Life, and Ballooning on Venus

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Venus, the second planet from the Sun, presents modern astronomers with a strange dichotomy; the surface is a smouldering, poisonous desert, yet the world above the clouds is the most Earth-like place in the Solar System.

At a distance of 50km above the Venusian soil, a position that correlates with the very edge of the stratosphere on Earth, pressure is a familiar 1 bar and temperatures range from 0-50°C.

However, amid such pervasive hostility (the pressure on Venus’ surface is 92 bars, while temperatures can reach a fiery 467°C), even the oases in the sky present problems for life.

Earth’s twin suffers beneath a hail of sulphuric acid, and the wind speed at such altitudes can exceed 210mph; any object travelling on the breeze would circle the planet in just four days.

So, what, if anything, would want to live on – or above – Venus’ surface? The obvious answer is scientists.

  • Surviving the Storm

Human colonisation of Venus’ sky was first suggested by NASA’s Geoffrey Landis, who described the atmosphere of the Beige Planet as a “paradise” for specialised vessels.

Colonies of scientists – and perhaps, residential communities – could ostensibly survive floating beneath giant ‘hot air balloons’, drifting on the wind.

With breathing apparatus and protection from the deleterious weather, colonists could even venture outside.

Making matters easier, the mixture of oxygen and nitrogen that mammals and birds breathe on Earth would float on Venus, in much the same way as helium is a lifting gas on our own planet. One would simply need to find a balloon hardy enough to weather the acid rain storms.

“If you could just take the room you’re sitting in and replace the walls with something thinner, the room would float on Venus,” Landis told Universe Today.

While Landis’ theory is likely to remain in the realm of conjecture for a long time – he moonlights as a science fiction author – his ideas nevertheless raise an interesting point; if there is a place on Venus that has the potential to support life, has it already evolved to fill the niche?

  • The Inferno

The conditions on the surface of Venus are hot enough to melt lead and tin, and to vaporise mercury; water particles cannot form within 22 miles of the surface.

To put those numbers into perspective, the Russian space probe, Venera 7, lasted 23 minutes on Venus before succumbing to the elements; her sister craft, Venera 8, lasted a marathon 50 minutes.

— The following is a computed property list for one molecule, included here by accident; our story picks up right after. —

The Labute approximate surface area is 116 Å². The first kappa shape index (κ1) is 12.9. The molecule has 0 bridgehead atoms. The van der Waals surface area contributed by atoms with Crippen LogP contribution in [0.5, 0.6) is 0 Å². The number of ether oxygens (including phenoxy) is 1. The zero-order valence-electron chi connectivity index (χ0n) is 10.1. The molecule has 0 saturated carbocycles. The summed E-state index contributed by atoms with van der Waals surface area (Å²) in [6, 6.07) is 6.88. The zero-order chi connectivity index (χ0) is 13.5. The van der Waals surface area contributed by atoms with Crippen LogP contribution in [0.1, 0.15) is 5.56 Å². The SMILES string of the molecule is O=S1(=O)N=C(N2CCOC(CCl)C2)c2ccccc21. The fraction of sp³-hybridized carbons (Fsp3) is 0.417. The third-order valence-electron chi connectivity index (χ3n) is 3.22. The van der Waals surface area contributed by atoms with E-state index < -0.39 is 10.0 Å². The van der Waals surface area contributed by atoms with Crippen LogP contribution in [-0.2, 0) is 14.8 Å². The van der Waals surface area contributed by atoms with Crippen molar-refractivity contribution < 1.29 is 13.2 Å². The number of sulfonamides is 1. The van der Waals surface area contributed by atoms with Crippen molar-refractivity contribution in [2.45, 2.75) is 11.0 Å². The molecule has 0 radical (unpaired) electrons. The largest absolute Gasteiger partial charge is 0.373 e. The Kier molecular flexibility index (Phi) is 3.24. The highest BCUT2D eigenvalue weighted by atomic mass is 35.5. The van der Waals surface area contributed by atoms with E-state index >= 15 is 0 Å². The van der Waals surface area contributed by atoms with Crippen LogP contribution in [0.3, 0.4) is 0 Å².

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However, Venus was not always so hostile. Billions of years ago, the planet’s lowlands may have held liquid water. At the same time, the Earth’s surface may have choked beneath a smog of poisonous gases.

Our planet was saved by virtue of its aquatic lifeforms, which turned carbon dioxide into limestone. Venus, orbiting 30% closer to our parent star, had its oceans boiled away, the resultant water vapour creating the planet’s now-trademark greenhouse effect.

So, what of Venusian life? The great assumption here is, of course, that life evolved on (or was delivered to) the planet in the first place.

  • Bears in Space

Let’s say it did. Scientists have envisioned a scenario in which Venusian microbes may have slowly developed resistances to acidity and heat, and found a new habitat in the relative calm of the clouds. The concept is not an unusual one; bacteria on Earth are capable of living and reproducing in the realm of birds and aeroplanes.

Equally, some microbes have evolved to thrive in brutally tough conditions – extremophiles, the most famous of which is the tardigrade or ‘water bear’. This tiny (<1mm) creature can live in the vacuum of space for 10 days, go a decade without food, endure massive doses of radiation, and live at temperatures near absolute zero.

In comparison, the balmy avenues in Venus’ upper atmosphere are about as conducive to life as one can get.

  • Sunscreen

Despite the occasional similarity, Venus remains very different to Earth. A microbe subsisting in the Venusian sky would need a resistance to two dangerous elements, sulphur and ultra-violet (UV) radiation – or a way of using them to their advantage.

Environmental scientists – specifically, Dirk Schulze-Makuch, of the University of Texas – have postulated that Venusian bacteria could use one element to protect themselves against the other, forming a protective ‘sunscreen’ against UV with sulphur compounds.

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Alternatively, bacteria could evolve to ‘eat’ radiation, similar to how plants on Earth derive their energy from visible light, a process known as photosynthesis. There is some debate over the peculiar absence of UV (and the unique formations of sulphor) in certain regions of Venus’ atmosphere. 

But, once again, for the above to be anything more than a thought experiment, life on Venus must have survived the original warming episode. Whether life could take hold now – via panspermia, for example – in one of the most hostile locations in the Solar System, is debatable.

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